By Joe Anuta
The 1.4-million-square-foot mall proposed for the parking lot of Citi Field called Willets West is more like the Wild West in terms of zoning regulations, Community Board 7 learned last week at a meeting where many details of the $3 billion Willets Point redevelopment project were revealed.
A delegation from the city Economic Development Corp. also told board members that there is no contractual requirement for new ramps off the Van Wyck Expressway and that the Queens Development Group, composed of Sterling Equities and Related Cos., have a first shot at building the third phase of the project, which has not yet gone out to bid.
A partnership between Related and Sterling, the company whose principals also control the New York Mets, won a bid last year to develop part of a 62-acre project designed to transform the junk yards and auto shops of the Iron Triangle into a new mixed-use neighborhood.
The first phase includes replacing contaminated soil on the site before building a hotel and a strip of retail along 126th Street across from Citi Field. Then a temporary parking lot will be constructed in Willets Point to allow construction of the mall on the Mets’ lot. Housing, more retail and a school are in the second phase. The city has not selected a company to build the third phase.
The partnership is seeking city approval to build the interim parking lot in Willets Point during construction of the mall. The developers also need the green light for a proposal to host community recreational activities on the lot when patrons of the Mets are not parking there. The plans then call for the lot to be torn down to accommodate the housing component.
“We want to talk about zoning controls because there are none,” CB 7 Vice Chairman Chuck Apelian said at the meeting, referring to the mall site, which is mapped parkland.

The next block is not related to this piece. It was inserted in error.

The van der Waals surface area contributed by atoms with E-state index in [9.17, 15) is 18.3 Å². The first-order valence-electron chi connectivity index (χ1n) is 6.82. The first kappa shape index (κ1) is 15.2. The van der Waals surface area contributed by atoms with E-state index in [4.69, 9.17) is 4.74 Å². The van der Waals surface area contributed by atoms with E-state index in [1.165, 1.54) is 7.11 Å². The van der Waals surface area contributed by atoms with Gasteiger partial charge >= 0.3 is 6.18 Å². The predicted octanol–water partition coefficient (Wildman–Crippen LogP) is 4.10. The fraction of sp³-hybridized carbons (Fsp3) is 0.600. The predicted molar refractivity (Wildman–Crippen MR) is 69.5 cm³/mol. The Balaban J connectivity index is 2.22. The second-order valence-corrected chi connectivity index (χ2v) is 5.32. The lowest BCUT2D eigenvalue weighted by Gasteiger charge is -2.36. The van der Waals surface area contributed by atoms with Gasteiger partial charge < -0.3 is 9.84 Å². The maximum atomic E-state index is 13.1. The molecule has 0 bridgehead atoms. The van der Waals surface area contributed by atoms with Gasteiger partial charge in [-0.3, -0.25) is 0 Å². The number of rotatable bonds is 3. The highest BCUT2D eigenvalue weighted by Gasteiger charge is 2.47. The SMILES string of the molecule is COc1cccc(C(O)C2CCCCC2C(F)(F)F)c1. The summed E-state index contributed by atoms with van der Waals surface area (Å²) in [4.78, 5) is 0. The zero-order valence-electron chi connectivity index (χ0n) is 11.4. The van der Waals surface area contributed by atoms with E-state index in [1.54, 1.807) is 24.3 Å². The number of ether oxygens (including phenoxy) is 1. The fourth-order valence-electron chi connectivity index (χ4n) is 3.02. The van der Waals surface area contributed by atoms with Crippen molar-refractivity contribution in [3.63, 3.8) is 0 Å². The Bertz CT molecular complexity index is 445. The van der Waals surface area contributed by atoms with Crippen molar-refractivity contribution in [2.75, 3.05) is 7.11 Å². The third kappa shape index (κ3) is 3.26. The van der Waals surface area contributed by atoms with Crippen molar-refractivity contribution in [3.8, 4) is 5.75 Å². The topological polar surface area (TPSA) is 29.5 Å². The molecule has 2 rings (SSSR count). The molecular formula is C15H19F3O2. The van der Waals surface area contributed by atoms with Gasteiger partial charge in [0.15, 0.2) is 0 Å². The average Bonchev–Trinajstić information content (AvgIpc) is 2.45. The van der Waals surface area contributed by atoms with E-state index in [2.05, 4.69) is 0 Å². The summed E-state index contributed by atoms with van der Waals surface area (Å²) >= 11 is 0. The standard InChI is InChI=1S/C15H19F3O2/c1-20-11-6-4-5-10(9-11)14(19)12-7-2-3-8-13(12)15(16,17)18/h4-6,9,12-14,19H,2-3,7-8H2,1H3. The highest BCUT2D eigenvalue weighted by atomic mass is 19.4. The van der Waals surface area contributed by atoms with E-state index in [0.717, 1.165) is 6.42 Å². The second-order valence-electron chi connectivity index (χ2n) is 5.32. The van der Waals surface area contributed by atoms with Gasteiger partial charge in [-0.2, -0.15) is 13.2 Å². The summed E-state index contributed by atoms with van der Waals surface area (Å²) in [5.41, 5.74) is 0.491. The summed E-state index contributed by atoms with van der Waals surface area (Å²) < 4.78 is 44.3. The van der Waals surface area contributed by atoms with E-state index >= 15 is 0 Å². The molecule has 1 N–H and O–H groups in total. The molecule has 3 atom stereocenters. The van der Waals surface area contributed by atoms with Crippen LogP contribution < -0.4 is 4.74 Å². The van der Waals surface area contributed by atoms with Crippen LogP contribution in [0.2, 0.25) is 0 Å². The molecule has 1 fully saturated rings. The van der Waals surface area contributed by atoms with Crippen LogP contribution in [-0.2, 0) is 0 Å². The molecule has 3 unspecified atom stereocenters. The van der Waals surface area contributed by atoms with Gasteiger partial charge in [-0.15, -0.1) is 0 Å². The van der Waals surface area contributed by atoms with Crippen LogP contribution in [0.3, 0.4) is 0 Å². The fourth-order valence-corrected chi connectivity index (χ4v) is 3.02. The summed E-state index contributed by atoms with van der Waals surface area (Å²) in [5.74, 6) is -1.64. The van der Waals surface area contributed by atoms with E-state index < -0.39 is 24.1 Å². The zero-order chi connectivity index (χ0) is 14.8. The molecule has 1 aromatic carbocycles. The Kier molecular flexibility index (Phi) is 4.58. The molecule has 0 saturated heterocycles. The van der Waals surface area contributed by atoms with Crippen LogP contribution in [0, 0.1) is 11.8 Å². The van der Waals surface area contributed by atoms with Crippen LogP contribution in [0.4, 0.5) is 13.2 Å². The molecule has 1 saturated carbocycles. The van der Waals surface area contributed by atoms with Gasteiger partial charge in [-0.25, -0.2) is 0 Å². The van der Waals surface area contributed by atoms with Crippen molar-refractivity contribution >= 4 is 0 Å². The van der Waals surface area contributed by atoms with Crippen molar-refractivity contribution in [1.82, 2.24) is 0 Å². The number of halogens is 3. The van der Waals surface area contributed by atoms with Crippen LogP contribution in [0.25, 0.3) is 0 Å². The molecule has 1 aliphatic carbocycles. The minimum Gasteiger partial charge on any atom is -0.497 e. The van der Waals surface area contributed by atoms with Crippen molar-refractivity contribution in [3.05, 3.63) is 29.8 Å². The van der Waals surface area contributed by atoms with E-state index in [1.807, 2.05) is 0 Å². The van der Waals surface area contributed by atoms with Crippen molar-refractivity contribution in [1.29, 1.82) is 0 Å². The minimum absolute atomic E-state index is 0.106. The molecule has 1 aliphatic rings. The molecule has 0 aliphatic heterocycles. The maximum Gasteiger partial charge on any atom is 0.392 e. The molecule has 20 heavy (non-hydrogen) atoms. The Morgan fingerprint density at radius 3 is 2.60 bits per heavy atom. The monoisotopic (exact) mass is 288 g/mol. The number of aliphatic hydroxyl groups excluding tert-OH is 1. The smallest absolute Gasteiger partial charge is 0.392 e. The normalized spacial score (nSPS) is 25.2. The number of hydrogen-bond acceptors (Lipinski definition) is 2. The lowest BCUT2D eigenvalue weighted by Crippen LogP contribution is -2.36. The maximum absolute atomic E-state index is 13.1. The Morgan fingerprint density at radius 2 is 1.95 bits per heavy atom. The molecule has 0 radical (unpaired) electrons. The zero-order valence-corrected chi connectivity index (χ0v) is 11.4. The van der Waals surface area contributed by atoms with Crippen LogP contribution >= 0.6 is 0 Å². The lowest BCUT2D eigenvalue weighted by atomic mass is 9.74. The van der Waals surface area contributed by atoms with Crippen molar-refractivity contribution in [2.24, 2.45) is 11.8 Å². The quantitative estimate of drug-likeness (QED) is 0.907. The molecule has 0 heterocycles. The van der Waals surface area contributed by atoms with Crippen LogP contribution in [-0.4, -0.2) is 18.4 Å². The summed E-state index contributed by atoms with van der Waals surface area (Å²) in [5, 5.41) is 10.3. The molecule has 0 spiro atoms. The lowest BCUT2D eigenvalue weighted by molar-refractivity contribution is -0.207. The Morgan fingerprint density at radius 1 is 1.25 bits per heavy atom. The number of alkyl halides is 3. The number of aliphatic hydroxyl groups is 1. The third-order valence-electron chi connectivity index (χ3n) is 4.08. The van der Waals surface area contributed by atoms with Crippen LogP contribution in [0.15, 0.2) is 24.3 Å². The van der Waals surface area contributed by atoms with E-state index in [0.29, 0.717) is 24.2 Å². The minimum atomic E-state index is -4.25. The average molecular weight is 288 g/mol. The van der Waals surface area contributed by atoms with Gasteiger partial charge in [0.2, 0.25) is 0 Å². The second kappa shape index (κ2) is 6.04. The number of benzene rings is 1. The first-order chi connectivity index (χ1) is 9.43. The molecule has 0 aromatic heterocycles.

The land is currently leased to the Mets, but converting its use to a mall would require a sublease involving the city Parks Department, the partnership and EDC.
The developers and the city said the zoning would be outlined in that sublease, and would closely resemble the commercial zoning outlined in the special Willets Point District.
“The density, use and square-footage will be controlled by the lease, so it is not a blank check by any stretch of the imagination,” said Jesse Masyr, a land use attorney for the Queens Development Group.
But the CB 7 board had a problem: The lease will be drawn up by Parks and EDC, according to city representatives, not the City Planning Commission, which typically oversees zoning.
The board and members of a group opposed to the development also questioned EDC about ramps off the Van Wyck Expressway that are required to build the housing in the second phase.
According to the partnership’s plan, those ramps are slated for construction by the city in 2021 and completion in 2024 and are estimated at $50 million in today’s dollars, but there is nothing in the contract stipulating they have to be built
“We take the city at their word that there is a strong commitment to do this,” said Glen Goldstein, president of Related Retail, echoing repeated statements by city officials that they are committed to building the ramps.
But another clause in the partnership’s contract with the city states that the Queens Development Group has the option to fund construction of the ramps on its own at any time, Gerald Antonacci, of the opposition group Willets Point United, pointed out.
In a video released on his group’s website, Antonacci predicted that housing would never get built, a claim the city denies.
If the developers follow through with the proposed plan, the Queens Development Group will get a crack at the last, roughly 40-acre phase of the project, which will feature more mixed-use buildings and possibly a convention center, although it was unclear exactly what sort of advantage the partnership would have.
“There is not a guaranteed right, but a limited right,” said a member of the EDC.
Reach reporter Joe Anuta by e-mail at email@example.com or by phone at 718-260-4566.